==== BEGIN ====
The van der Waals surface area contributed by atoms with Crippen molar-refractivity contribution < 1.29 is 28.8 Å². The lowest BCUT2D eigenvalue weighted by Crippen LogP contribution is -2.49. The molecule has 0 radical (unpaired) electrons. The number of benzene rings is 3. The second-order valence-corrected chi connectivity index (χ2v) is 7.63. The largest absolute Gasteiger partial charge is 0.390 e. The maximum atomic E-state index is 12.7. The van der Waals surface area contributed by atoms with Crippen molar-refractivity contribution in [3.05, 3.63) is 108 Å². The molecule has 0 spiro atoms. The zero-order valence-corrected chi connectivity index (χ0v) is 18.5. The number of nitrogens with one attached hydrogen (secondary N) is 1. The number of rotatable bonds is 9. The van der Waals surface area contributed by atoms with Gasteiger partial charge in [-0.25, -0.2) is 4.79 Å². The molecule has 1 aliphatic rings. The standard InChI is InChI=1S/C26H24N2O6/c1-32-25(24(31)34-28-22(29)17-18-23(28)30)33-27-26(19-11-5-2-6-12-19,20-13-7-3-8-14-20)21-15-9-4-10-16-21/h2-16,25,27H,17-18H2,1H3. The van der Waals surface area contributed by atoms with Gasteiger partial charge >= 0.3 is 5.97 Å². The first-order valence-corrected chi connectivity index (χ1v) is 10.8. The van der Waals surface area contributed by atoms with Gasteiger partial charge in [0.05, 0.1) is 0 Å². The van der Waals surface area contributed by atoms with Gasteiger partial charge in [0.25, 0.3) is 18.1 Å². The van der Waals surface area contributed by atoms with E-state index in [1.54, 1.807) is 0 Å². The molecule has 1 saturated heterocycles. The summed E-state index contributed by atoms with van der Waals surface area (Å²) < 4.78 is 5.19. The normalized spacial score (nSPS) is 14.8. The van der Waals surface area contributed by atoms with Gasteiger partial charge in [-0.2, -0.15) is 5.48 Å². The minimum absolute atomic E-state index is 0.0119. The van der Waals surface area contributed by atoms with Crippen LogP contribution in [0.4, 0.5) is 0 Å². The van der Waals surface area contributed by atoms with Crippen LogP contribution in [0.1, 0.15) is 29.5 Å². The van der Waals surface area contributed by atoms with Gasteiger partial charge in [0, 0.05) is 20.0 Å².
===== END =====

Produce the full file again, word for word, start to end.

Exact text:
The van der Waals surface area contributed by atoms with Crippen molar-refractivity contribution < 1.29 is 28.8 Å². The lowest BCUT2D eigenvalue weighted by Crippen LogP contribution is -2.49. The molecule has 0 radical (unpaired) electrons. The number of benzene rings is 3. The second-order valence-corrected chi connectivity index (χ2v) is 7.63. The largest absolute Gasteiger partial charge is 0.390 e. The maximum atomic E-state index is 12.7. The van der Waals surface area contributed by atoms with Crippen molar-refractivity contribution in [3.05, 3.63) is 108 Å². The molecule has 0 spiro atoms. The zero-order valence-corrected chi connectivity index (χ0v) is 18.5. The number of nitrogens with one attached hydrogen (secondary N) is 1. The number of rotatable bonds is 9. The van der Waals surface area contributed by atoms with Gasteiger partial charge in [-0.25, -0.2) is 4.79 Å². The molecule has 1 aliphatic rings. The standard InChI is InChI=1S/C26H24N2O6/c1-32-25(24(31)34-28-22(29)17-18-23(28)30)33-27-26(19-11-5-2-6-12-19,20-13-7-3-8-14-20)21-15-9-4-10-16-21/h2-16,25,27H,17-18H2,1H3. The van der Waals surface area contributed by atoms with Gasteiger partial charge >= 0.3 is 5.97 Å². The first-order valence-corrected chi connectivity index (χ1v) is 10.8. The van der Waals surface area contributed by atoms with Gasteiger partial charge in [0.05, 0.1) is 0 Å². The van der Waals surface area contributed by atoms with Gasteiger partial charge in [0.25, 0.3) is 18.1 Å². The van der Waals surface area contributed by atoms with E-state index in [1.54, 1.807) is 0 Å². The molecule has 1 saturated heterocycles. The summed E-state index contributed by atoms with van der Waals surface area (Å²) < 4.78 is 5.19. The normalized spacial score (nSPS) is 14.8. The van der Waals surface area contributed by atoms with Gasteiger partial charge in [-0.2, -0.15) is 5.48 Å². The minimum absolute atomic E-state index is 0.0119. The van der Waals surface area contributed by atoms with Crippen LogP contribution in [0.4, 0.5) is 0 Å². The van der Waals surface area contributed by atoms with Crippen LogP contribution in [0.1, 0.15) is 29.5 Å². The van der Waals surface area contributed by atoms with Gasteiger partial charge in [0, 0.05) is 20.0 Å².